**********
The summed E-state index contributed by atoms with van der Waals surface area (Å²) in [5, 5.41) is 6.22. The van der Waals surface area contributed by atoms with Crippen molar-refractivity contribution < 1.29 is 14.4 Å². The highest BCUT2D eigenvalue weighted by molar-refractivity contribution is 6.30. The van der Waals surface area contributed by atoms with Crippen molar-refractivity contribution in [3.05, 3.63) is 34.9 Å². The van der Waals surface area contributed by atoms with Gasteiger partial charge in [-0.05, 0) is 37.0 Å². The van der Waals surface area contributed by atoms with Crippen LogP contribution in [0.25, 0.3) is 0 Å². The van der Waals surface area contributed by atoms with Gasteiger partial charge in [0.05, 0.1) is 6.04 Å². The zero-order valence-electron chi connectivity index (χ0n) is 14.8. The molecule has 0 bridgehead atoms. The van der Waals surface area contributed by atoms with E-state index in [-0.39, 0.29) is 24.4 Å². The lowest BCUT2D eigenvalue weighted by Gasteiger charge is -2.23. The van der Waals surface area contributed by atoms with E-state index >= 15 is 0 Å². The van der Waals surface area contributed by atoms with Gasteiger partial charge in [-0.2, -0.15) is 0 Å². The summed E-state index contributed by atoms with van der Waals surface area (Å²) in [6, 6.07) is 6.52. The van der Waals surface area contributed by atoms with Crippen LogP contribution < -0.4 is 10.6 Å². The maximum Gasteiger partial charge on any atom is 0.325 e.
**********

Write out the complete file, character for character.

The summed E-state index contributed by atoms with van der Waals surface area (Å²) in [5, 5.41) is 6.22. The van der Waals surface area contributed by atoms with Crippen molar-refractivity contribution < 1.29 is 14.4 Å². The highest BCUT2D eigenvalue weighted by molar-refractivity contribution is 6.30. The van der Waals surface area contributed by atoms with Crippen molar-refractivity contribution in [3.05, 3.63) is 34.9 Å². The van der Waals surface area contributed by atoms with Gasteiger partial charge in [-0.05, 0) is 37.0 Å². The van der Waals surface area contributed by atoms with Crippen LogP contribution in [0.25, 0.3) is 0 Å². The van der Waals surface area contributed by atoms with Gasteiger partial charge in [0.05, 0.1) is 6.04 Å². The zero-order valence-electron chi connectivity index (χ0n) is 14.8. The molecule has 0 bridgehead atoms. The van der Waals surface area contributed by atoms with E-state index in [-0.39, 0.29) is 24.4 Å². The lowest BCUT2D eigenvalue weighted by Gasteiger charge is -2.23. The van der Waals surface area contributed by atoms with E-state index >= 15 is 0 Å². The van der Waals surface area contributed by atoms with Gasteiger partial charge in [-0.2, -0.15) is 0 Å². The summed E-state index contributed by atoms with van der Waals surface area (Å²) in [6, 6.07) is 6.52. The van der Waals surface area contributed by atoms with Crippen LogP contribution < -0.4 is 10.6 Å². The maximum Gasteiger partial charge on any atom is 0.325 e.